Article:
[200q20v] leaking hoses oh my!

Phil Rose pjrose at frontiernet.net
Sat Dec 22 11:02:19 EST 2001

At 2:31 AM -0500 12/22/01, Tomsaudi200 at aol.com wrote:
>I thought it was a simple short in the dash. I thought my wife's complaints
>of stiff steering and hard brake pedal were due to the fact that she rarely
>drives the 20Ver.
>If ignorance is bliss, that's where I've been living. Dropped my wife off
>this morning to pick up her '95 90 since the windshield washer pump and
>suspensions bushings were replaced. It being the holidays, I wanted to drive
>the 91 200, so off she went to the car wash, then to get her oil changed.
>After the service was done, the stern German mechanic is staccoto english
>asked if I'd noticed my parking brake idiot light was lit all the time. I
>told him yes, just thinking it was just a short or something. No such luck.
>Turns out my car is pissing brake and power steering fluid. He said the best
>way to go is to just replace all the hoses, but he did say if he had the car
>for a day he could crimp the parts where fluid is bleeding out.
>Any of you guys had this problem? If so, what did it cost you?And just in
>time for Christmas....

Hah!  This list (and qlist) is full of posts about dead bombs,
leaking PS pumps and replacement of leaking hydraulic hoses. Hard to
miss. The PS and brake-assist hydraulics can be the biggest hassle of
older Audi ownership, IMHO. Just check the archives.

The brake warning light coming on during hard brake-application is a
common sign of a dead bomb. However the light ususally goes out after
a few seconds as the pump repressurizes the system. But the brake
light being on "all the time" could be caused by several things
(stuck e-brake, lack of pump pressure, ...).

What do you mean by "pissing brake and power steering fluid"? Are you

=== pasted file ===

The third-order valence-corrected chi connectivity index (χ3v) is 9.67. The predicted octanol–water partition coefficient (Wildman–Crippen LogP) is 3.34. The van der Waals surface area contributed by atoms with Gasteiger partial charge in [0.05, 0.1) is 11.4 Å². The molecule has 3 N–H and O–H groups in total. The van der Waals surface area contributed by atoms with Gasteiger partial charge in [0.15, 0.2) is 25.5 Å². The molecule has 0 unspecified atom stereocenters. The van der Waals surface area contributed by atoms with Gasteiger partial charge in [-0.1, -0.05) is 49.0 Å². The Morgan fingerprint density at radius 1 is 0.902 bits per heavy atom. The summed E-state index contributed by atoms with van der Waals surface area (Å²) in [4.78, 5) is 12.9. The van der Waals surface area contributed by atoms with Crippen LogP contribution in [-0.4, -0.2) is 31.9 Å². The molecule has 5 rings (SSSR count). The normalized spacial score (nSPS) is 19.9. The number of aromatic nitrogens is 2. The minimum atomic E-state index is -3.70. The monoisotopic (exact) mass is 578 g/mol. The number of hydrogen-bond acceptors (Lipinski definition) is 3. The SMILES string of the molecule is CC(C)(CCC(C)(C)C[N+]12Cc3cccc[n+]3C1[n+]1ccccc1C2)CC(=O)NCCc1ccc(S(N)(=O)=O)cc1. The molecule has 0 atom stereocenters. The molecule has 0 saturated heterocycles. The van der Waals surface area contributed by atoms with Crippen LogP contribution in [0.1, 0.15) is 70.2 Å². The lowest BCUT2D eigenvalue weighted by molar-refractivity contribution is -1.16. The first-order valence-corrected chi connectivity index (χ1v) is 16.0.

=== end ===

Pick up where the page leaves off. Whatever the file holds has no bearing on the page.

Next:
losing Pentosin to the extent of having drippage on garage floor, and
needing frequent additions to maintain fluid level? It'd be hard to
miss that, I'd think.  Some Pentosin oozing from the hose fittings is
not uncommon and is often more of a messy nuisance than a hazard.
However it often can be a prelude to serious, large loss of fluid.
Sometimes, an unsightly mess o' Pentosin can be caused merely by some
low-pressure hose clamps needing to be tightened. These (clamps) are
at the bottom of the Pentosin reservoir and at the bomb.

Is the power steering pump itself losing fluid from the piston seals
(or perhaps just at its hose connections)? If pump seals are leaking,
it needs to be rebuilt--or replaced with a rebuilt pump unit. If a
hose is leaking badly at the crimp, your mechanic is correct--replace
the  hose since they're not _that_ costly, and the labor to try to
"fix" them by crimping is as much as doing complete replacement.
Who'd want to re-crimp 11-yr-old rubber, anyway (Bernie?)? Many
people have re-used the old hose connection hardware and had "new"
hoses custom made at a local hydraulics shop. Maybe that's what your
mechanic actually meant by "recrimping" (?)

As far as replacing "all of them" is concerned--well that depends on
how much value you place on peace of mind and on how fat your wallet
is  (to borrow a Benz-ism). All the hoses are probably the same age,
so there's a high probability others will fail in the next few years.
But may not be much labor-savings achieved by replacing all at one
time. Just a lot less hassle for you.

Cost? Some hoses are $50-$100, but (IIRC) the high-pressure hose to
the steering rack may run close to $150 for the oem part--that's the
one that people tend to have made up at a local hydraulics shop with
the old fittings reused. To rebuild the pump costs under $20 in parts
(plus a couple hours of labor). A complete, rebuilt pump is $250 and
an hour's labor (roughly). A new bomb costs about $210 plus labor.

Merry Christmas.

*  Phil & Judy Rose           Rochester, NY  *
*        mailto:pjrose at frontiernet.net       *

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